• If you need to change your password but logging into your office workstation is not an option, log into the Outlook Web App site ( You can change your password from the Outlook webmail site.

4. Passwords must be unique for all password protected areas. Do not use the same password for different areas (i.e. computer systems, applications, personal accounts, etc.).

5. Passwords that are based on your name, userID, birthdates, addresses, phone numbers, relatives’ names, pets, or any other personal information are not allowed. Also, do not use repetitive characters (e.g. “4444” or “jjj”, etc.) in your password.

How to Select Strong AND Easily Remembered Passwords

The best password is one that is
a) easy to remember and type (so you are not tempted to write it down somewhere), and b) difficult to crack. Unfortunately, with traditional passwords those two criteria tend to work against each other. The current best practice security and password standards is the use of the pass-phrase, rather than the traditional one-word password. A pass-phrase can be both extremely easy to remember, quick and easy to type, yet extremely difficult to crack. For example, consider the following pass-phrases:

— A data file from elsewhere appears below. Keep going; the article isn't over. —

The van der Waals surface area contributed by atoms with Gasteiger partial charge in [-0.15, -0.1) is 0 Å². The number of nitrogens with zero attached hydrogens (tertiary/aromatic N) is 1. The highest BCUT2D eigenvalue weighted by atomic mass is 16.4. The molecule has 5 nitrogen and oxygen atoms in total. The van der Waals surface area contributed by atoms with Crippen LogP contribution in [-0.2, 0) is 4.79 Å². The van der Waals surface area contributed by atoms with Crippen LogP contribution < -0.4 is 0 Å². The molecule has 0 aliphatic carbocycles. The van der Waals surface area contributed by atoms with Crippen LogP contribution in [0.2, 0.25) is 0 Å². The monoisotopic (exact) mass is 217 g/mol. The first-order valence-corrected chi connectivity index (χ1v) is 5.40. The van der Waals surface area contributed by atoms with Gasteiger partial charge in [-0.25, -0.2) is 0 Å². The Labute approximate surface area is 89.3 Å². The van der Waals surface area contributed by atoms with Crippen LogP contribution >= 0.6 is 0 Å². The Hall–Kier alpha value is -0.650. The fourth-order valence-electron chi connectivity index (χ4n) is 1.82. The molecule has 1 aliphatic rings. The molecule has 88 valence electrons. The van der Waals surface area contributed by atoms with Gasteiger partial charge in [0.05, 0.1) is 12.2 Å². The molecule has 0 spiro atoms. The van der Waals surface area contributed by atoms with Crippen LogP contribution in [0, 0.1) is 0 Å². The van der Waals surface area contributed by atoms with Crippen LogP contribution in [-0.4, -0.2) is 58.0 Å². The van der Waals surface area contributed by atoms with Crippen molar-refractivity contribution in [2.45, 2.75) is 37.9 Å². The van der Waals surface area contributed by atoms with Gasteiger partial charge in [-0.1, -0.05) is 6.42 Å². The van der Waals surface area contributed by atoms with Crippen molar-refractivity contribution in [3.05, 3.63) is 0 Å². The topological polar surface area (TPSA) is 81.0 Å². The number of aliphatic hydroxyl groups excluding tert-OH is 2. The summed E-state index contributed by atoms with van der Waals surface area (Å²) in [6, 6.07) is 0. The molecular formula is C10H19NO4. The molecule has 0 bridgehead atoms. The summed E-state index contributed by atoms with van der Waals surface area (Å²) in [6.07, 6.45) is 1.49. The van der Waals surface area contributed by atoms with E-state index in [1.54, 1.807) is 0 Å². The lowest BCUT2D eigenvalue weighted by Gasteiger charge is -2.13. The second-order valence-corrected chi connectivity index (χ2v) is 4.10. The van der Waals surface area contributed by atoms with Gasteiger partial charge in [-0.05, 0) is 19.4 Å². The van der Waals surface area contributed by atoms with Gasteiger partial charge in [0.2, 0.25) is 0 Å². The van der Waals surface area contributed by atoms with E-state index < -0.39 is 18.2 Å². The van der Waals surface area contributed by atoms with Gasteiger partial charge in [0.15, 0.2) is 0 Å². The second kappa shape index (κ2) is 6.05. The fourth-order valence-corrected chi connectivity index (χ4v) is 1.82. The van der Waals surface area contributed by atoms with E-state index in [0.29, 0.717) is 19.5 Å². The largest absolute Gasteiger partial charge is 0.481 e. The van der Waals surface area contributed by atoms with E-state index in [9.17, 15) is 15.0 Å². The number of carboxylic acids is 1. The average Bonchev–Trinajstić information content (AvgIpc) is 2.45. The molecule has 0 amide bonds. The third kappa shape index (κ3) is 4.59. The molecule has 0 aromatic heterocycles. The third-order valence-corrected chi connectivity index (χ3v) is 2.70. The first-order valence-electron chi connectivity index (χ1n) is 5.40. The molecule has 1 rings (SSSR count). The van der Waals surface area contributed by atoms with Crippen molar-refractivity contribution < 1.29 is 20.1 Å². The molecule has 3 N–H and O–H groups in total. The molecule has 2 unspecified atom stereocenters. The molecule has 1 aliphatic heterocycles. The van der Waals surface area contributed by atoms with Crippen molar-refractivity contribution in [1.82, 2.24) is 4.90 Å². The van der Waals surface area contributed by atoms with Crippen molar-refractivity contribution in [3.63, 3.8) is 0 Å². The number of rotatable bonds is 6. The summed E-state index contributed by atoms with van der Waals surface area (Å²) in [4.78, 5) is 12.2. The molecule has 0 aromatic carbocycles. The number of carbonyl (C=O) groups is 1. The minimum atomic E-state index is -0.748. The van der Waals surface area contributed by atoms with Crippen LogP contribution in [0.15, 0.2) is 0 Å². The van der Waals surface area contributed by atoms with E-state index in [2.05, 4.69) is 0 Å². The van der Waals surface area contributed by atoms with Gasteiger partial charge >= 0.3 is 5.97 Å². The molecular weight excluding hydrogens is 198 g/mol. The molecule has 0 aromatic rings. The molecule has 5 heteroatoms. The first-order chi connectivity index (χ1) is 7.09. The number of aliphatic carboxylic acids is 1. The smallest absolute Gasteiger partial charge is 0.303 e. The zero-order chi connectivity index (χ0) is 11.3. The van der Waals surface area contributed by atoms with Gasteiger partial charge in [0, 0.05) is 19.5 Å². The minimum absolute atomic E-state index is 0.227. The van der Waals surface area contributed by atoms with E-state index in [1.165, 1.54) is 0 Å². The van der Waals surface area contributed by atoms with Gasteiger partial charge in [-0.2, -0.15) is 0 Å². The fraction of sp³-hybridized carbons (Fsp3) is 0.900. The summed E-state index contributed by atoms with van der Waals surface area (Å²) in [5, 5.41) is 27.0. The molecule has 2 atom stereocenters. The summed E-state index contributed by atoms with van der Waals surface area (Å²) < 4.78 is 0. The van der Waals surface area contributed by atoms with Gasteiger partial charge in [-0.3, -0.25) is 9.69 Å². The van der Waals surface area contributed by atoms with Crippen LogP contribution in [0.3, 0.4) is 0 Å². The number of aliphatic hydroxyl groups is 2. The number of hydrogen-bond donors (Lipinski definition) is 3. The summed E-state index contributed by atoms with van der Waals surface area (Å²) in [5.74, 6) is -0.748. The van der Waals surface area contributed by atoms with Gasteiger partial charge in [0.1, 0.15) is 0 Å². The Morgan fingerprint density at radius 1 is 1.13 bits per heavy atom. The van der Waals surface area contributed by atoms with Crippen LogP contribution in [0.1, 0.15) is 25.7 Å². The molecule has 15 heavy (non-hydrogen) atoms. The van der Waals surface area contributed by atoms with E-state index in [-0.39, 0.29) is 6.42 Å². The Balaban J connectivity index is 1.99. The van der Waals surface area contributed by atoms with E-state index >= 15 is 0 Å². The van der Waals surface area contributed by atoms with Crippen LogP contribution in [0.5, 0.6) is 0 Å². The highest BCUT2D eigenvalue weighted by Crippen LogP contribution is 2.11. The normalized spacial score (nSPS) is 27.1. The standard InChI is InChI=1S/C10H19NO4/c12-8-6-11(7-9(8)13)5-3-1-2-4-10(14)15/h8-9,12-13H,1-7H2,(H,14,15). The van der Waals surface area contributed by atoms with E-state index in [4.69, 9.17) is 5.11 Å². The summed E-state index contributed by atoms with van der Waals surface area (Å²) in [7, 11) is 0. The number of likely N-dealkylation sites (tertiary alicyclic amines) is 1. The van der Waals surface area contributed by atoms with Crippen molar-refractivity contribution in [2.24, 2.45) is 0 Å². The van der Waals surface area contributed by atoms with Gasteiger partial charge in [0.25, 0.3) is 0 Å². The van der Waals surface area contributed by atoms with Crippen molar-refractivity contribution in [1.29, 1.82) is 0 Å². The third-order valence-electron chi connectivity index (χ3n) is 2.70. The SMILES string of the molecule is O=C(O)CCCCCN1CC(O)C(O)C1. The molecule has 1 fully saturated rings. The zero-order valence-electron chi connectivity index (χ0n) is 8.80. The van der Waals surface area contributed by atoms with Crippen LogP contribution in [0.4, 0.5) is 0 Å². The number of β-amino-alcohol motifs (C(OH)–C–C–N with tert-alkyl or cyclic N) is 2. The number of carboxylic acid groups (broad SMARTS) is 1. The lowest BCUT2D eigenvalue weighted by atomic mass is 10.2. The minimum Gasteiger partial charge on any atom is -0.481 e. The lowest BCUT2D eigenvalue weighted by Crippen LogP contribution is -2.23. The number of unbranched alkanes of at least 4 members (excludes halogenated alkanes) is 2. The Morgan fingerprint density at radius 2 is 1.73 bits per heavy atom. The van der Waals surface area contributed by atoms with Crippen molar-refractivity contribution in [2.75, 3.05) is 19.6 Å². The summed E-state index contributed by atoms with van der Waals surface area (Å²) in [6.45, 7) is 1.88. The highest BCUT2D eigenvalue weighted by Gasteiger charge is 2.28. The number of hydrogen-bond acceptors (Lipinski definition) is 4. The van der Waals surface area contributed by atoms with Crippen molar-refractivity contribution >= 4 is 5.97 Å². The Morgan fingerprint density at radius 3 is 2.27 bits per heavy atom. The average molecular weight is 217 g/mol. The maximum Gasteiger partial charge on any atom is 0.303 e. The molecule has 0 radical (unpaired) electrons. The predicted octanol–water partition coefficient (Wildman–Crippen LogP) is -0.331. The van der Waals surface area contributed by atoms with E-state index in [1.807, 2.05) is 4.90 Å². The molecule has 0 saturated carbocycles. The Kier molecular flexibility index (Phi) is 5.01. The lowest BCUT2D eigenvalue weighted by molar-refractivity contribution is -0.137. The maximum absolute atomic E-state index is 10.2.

• I love my puppy!!!
  • We won the game!
  • Stars in the sky*
  • Time for sushi & beer
  • Sunset at the beach!

These pass-phrases are easy to conceive, easy to remember and type (since they can be constructed from real words you commonly use and type), and they satisfy the aforementioned password complexity requirements. Most importantly, although they appear to be simple sentences, they are extremely difficult to compromise with password-cracking software due to the number and diversity of characters. Studies have demonstrated that pass-phrases with 10 characters or greater become extremely difficult to crack during a password’s life span, and pass-phrases of 14 characters or greater are astronomically difficult to crack. Even the shortest example pass-phrase above is greater than 14 characters. Information Technology highly recommends the use of a pass-phrase as your password!

Note: Do not use the example pass-phrases provided above. Be creative!

Practical Strategies for Protecting Passwords

  • All passwords should be treated as confidential CWSL information.
  • Do not use a password on campus that you use for non-campus access. Your CWSL login password should be unique from every other password you use.
  • Do not share your passwords with anyone, including supervisors, administrative assistants, consultants, and technology service providers.
  • Never ask someone else to give you his or her password.